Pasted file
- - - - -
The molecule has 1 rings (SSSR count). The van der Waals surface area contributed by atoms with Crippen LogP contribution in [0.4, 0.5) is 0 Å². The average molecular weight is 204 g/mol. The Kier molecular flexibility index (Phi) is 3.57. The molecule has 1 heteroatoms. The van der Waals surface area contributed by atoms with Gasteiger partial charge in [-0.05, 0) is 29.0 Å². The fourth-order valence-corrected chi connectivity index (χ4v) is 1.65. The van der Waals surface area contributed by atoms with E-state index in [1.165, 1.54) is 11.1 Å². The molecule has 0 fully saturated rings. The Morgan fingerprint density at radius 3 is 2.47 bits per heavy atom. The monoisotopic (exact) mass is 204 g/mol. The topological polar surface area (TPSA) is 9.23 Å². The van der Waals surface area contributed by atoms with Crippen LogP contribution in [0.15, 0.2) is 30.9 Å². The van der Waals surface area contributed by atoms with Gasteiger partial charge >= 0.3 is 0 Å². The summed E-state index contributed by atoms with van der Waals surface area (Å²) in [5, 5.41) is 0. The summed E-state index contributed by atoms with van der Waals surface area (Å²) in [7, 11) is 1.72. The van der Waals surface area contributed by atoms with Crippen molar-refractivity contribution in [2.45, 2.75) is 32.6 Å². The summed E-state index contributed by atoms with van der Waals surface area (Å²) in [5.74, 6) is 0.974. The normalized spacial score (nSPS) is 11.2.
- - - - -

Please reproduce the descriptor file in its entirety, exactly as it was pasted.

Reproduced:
The molecule has 1 rings (SSSR count). The van der Waals surface area contributed by atoms with Crippen LogP contribution in [0.4, 0.5) is 0 Å². The average molecular weight is 204 g/mol. The Kier molecular flexibility index (Phi) is 3.57. The molecule has 1 heteroatoms. The van der Waals surface area contributed by atoms with Gasteiger partial charge in [-0.05, 0) is 29.0 Å². The fourth-order valence-corrected chi connectivity index (χ4v) is 1.65. The van der Waals surface area contributed by atoms with E-state index in [1.165, 1.54) is 11.1 Å². The molecule has 0 fully saturated rings. The Morgan fingerprint density at radius 3 is 2.47 bits per heavy atom. The monoisotopic (exact) mass is 204 g/mol. The topological polar surface area (TPSA) is 9.23 Å². The van der Waals surface area contributed by atoms with Crippen LogP contribution in [0.15, 0.2) is 30.9 Å². The van der Waals surface area contributed by atoms with Gasteiger partial charge >= 0.3 is 0 Å². The summed E-state index contributed by atoms with van der Waals surface area (Å²) in [5, 5.41) is 0. The summed E-state index contributed by atoms with van der Waals surface area (Å²) in [7, 11) is 1.72. The van der Waals surface area contributed by atoms with Crippen molar-refractivity contribution in [2.45, 2.75) is 32.6 Å². The summed E-state index contributed by atoms with van der Waals surface area (Å²) in [5.74, 6) is 0.974. The normalized spacial score (nSPS) is 11.2.